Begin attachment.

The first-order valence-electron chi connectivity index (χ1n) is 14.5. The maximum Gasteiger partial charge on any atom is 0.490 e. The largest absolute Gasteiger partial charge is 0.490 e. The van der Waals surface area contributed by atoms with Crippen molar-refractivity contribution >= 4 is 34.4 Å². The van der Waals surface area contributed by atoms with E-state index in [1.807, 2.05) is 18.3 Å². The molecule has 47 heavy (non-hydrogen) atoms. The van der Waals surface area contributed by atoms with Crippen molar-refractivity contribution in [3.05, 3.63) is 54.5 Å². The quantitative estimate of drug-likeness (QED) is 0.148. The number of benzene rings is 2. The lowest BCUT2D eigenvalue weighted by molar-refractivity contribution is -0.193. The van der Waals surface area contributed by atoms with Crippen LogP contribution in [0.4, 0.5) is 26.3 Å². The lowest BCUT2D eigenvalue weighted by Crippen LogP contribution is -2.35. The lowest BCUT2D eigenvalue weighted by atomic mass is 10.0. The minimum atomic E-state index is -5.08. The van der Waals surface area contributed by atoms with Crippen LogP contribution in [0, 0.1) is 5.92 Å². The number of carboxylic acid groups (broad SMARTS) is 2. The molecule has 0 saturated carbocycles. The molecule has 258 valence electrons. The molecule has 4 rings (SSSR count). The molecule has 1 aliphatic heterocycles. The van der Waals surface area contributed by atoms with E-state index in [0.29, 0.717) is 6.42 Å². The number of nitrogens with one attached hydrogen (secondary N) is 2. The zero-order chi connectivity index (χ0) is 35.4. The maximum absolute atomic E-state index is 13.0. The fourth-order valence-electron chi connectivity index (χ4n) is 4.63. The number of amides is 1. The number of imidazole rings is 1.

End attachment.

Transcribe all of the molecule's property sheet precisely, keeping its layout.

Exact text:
The first-order valence-electron chi connectivity index (χ1n) is 14.5. The maximum Gasteiger partial charge on any atom is 0.490 e. The largest absolute Gasteiger partial charge is 0.490 e. The van der Waals surface area contributed by atoms with Crippen molar-refractivity contribution >= 4 is 34.4 Å². The van der Waals surface area contributed by atoms with E-state index in [1.807, 2.05) is 18.3 Å². The molecule has 47 heavy (non-hydrogen) atoms. The van der Waals surface area contributed by atoms with Crippen molar-refractivity contribution in [3.05, 3.63) is 54.5 Å². The quantitative estimate of drug-likeness (QED) is 0.148. The number of benzene rings is 2. The lowest BCUT2D eigenvalue weighted by molar-refractivity contribution is -0.193. The van der Waals surface area contributed by atoms with Crippen LogP contribution in [0.4, 0.5) is 26.3 Å². The lowest BCUT2D eigenvalue weighted by Crippen LogP contribution is -2.35. The lowest BCUT2D eigenvalue weighted by atomic mass is 10.0. The minimum atomic E-state index is -5.08. The van der Waals surface area contributed by atoms with Crippen LogP contribution in [0, 0.1) is 5.92 Å². The number of carboxylic acid groups (broad SMARTS) is 2. The molecule has 0 saturated carbocycles. The molecule has 258 valence electrons. The molecule has 4 rings (SSSR count). The molecule has 1 aliphatic heterocycles. The van der Waals surface area contributed by atoms with E-state index in [0.29, 0.717) is 6.42 Å². The number of nitrogens with one attached hydrogen (secondary N) is 2. The zero-order chi connectivity index (χ0) is 35.4. The maximum absolute atomic E-state index is 13.0. The fourth-order valence-electron chi connectivity index (χ4n) is 4.63. The number of amides is 1. The number of imidazole rings is 1.